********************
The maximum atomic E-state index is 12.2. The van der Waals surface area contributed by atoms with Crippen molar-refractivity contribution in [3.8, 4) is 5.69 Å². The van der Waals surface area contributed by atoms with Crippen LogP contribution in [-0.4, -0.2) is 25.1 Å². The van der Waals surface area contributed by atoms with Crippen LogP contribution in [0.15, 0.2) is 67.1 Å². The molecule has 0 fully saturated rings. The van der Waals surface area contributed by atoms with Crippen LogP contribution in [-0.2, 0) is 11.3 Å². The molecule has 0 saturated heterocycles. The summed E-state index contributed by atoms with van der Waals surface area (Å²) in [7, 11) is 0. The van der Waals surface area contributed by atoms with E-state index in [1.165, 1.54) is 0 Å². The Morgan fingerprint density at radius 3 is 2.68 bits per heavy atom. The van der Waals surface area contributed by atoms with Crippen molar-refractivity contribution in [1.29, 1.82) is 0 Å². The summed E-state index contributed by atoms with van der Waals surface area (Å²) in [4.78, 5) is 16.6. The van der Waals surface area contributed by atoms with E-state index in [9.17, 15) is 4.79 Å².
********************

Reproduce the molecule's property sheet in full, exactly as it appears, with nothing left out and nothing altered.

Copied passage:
The maximum atomic E-state index is 12.2. The van der Waals surface area contributed by atoms with Crippen molar-refractivity contribution in [3.8, 4) is 5.69 Å². The van der Waals surface area contributed by atoms with Crippen LogP contribution in [-0.4, -0.2) is 25.1 Å². The van der Waals surface area contributed by atoms with Crippen LogP contribution in [0.15, 0.2) is 67.1 Å². The molecule has 0 fully saturated rings. The van der Waals surface area contributed by atoms with Crippen LogP contribution in [-0.2, 0) is 11.3 Å². The molecule has 0 saturated heterocycles. The summed E-state index contributed by atoms with van der Waals surface area (Å²) in [7, 11) is 0. The van der Waals surface area contributed by atoms with E-state index in [1.165, 1.54) is 0 Å². The Morgan fingerprint density at radius 3 is 2.68 bits per heavy atom. The van der Waals surface area contributed by atoms with Crippen molar-refractivity contribution in [1.29, 1.82) is 0 Å². The summed E-state index contributed by atoms with van der Waals surface area (Å²) in [4.78, 5) is 16.6. The van der Waals surface area contributed by atoms with E-state index in [9.17, 15) is 4.79 Å².